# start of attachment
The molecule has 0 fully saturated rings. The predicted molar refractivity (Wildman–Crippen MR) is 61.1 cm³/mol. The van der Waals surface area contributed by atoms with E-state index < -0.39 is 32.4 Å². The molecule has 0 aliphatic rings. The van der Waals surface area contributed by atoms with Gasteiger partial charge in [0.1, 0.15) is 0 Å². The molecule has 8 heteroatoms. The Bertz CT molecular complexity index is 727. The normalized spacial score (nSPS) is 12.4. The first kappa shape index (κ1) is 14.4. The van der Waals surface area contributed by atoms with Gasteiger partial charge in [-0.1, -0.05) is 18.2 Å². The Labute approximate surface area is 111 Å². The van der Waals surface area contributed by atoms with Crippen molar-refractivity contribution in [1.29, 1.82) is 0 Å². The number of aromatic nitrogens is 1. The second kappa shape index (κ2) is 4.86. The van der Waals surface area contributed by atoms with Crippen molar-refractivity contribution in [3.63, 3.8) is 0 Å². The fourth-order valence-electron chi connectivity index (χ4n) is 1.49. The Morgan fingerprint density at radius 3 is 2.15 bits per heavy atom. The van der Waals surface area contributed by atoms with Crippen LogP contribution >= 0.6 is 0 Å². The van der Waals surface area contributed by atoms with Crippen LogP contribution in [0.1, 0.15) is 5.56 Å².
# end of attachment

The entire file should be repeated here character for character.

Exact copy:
The molecule has 0 fully saturated rings. The predicted molar refractivity (Wildman–Crippen MR) is 61.1 cm³/mol. The van der Waals surface area contributed by atoms with E-state index < -0.39 is 32.4 Å². The molecule has 0 aliphatic rings. The van der Waals surface area contributed by atoms with Gasteiger partial charge in [0.1, 0.15) is 0 Å². The molecule has 8 heteroatoms. The Bertz CT molecular complexity index is 727. The normalized spacial score (nSPS) is 12.4. The first kappa shape index (κ1) is 14.4. The van der Waals surface area contributed by atoms with Gasteiger partial charge in [-0.1, -0.05) is 18.2 Å². The Labute approximate surface area is 111 Å². The van der Waals surface area contributed by atoms with Crippen molar-refractivity contribution in [1.29, 1.82) is 0 Å². The number of aromatic nitrogens is 1. The second kappa shape index (κ2) is 4.86. The van der Waals surface area contributed by atoms with Crippen molar-refractivity contribution in [3.63, 3.8) is 0 Å². The fourth-order valence-electron chi connectivity index (χ4n) is 1.49. The Morgan fingerprint density at radius 3 is 2.15 bits per heavy atom. The van der Waals surface area contributed by atoms with Crippen LogP contribution >= 0.6 is 0 Å². The van der Waals surface area contributed by atoms with Crippen LogP contribution in [0.1, 0.15) is 5.56 Å².